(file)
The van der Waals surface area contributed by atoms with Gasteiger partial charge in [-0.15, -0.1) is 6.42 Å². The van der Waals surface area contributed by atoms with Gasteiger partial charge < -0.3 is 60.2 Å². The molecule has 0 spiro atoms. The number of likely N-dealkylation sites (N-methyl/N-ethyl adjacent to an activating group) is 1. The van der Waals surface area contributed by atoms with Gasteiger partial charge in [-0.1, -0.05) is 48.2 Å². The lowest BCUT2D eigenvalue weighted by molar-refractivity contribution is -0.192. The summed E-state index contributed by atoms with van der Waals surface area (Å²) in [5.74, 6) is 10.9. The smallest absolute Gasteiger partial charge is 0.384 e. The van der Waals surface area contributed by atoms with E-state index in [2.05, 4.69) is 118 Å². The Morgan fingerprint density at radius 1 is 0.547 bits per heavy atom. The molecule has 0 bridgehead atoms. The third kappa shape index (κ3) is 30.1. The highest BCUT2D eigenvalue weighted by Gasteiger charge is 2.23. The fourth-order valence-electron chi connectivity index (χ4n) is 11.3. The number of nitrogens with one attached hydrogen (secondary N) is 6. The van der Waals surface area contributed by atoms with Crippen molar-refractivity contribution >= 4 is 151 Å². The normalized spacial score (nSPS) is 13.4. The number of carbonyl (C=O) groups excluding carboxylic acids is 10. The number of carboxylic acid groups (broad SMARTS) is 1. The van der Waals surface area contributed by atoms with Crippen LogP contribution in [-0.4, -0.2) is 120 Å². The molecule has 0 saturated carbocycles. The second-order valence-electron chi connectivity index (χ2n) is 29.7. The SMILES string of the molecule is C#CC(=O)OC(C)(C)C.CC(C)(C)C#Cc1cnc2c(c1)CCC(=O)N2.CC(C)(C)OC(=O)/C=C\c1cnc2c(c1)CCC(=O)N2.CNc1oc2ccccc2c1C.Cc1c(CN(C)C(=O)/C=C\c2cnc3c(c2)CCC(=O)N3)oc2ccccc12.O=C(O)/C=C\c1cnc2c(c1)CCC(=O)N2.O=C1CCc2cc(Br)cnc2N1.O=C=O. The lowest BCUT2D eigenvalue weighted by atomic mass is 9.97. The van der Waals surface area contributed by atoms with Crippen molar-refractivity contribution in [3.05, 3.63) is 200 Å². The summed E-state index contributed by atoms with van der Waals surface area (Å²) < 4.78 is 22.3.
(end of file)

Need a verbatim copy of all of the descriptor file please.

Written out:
The van der Waals surface area contributed by atoms with Gasteiger partial charge in [-0.15, -0.1) is 6.42 Å². The van der Waals surface area contributed by atoms with Gasteiger partial charge < -0.3 is 60.2 Å². The molecule has 0 spiro atoms. The number of likely N-dealkylation sites (N-methyl/N-ethyl adjacent to an activating group) is 1. The van der Waals surface area contributed by atoms with Gasteiger partial charge in [-0.1, -0.05) is 48.2 Å². The lowest BCUT2D eigenvalue weighted by molar-refractivity contribution is -0.192. The summed E-state index contributed by atoms with van der Waals surface area (Å²) in [5.74, 6) is 10.9. The smallest absolute Gasteiger partial charge is 0.384 e. The van der Waals surface area contributed by atoms with E-state index in [2.05, 4.69) is 118 Å². The Morgan fingerprint density at radius 1 is 0.547 bits per heavy atom. The molecule has 0 bridgehead atoms. The third kappa shape index (κ3) is 30.1. The highest BCUT2D eigenvalue weighted by Gasteiger charge is 2.23. The fourth-order valence-electron chi connectivity index (χ4n) is 11.3. The number of nitrogens with one attached hydrogen (secondary N) is 6. The van der Waals surface area contributed by atoms with Crippen molar-refractivity contribution >= 4 is 151 Å². The normalized spacial score (nSPS) is 13.4. The number of carbonyl (C=O) groups excluding carboxylic acids is 10. The number of carboxylic acid groups (broad SMARTS) is 1. The van der Waals surface area contributed by atoms with Crippen LogP contribution in [-0.4, -0.2) is 120 Å². The molecule has 0 saturated carbocycles. The second-order valence-electron chi connectivity index (χ2n) is 29.7. The SMILES string of the molecule is C#CC(=O)OC(C)(C)C.CC(C)(C)C#Cc1cnc2c(c1)CCC(=O)N2.CC(C)(C)OC(=O)/C=C\c1cnc2c(c1)CCC(=O)N2.CNc1oc2ccccc2c1C.Cc1c(CN(C)C(=O)/C=C\c2cnc3c(c2)CCC(=O)N3)oc2ccccc12.O=C(O)/C=C\c1cnc2c(c1)CCC(=O)N2.O=C1CCc2cc(Br)cnc2N1.O=C=O. The lowest BCUT2D eigenvalue weighted by atomic mass is 9.97. The van der Waals surface area contributed by atoms with Crippen molar-refractivity contribution in [3.05, 3.63) is 200 Å². The summed E-state index contributed by atoms with van der Waals surface area (Å²) < 4.78 is 22.3.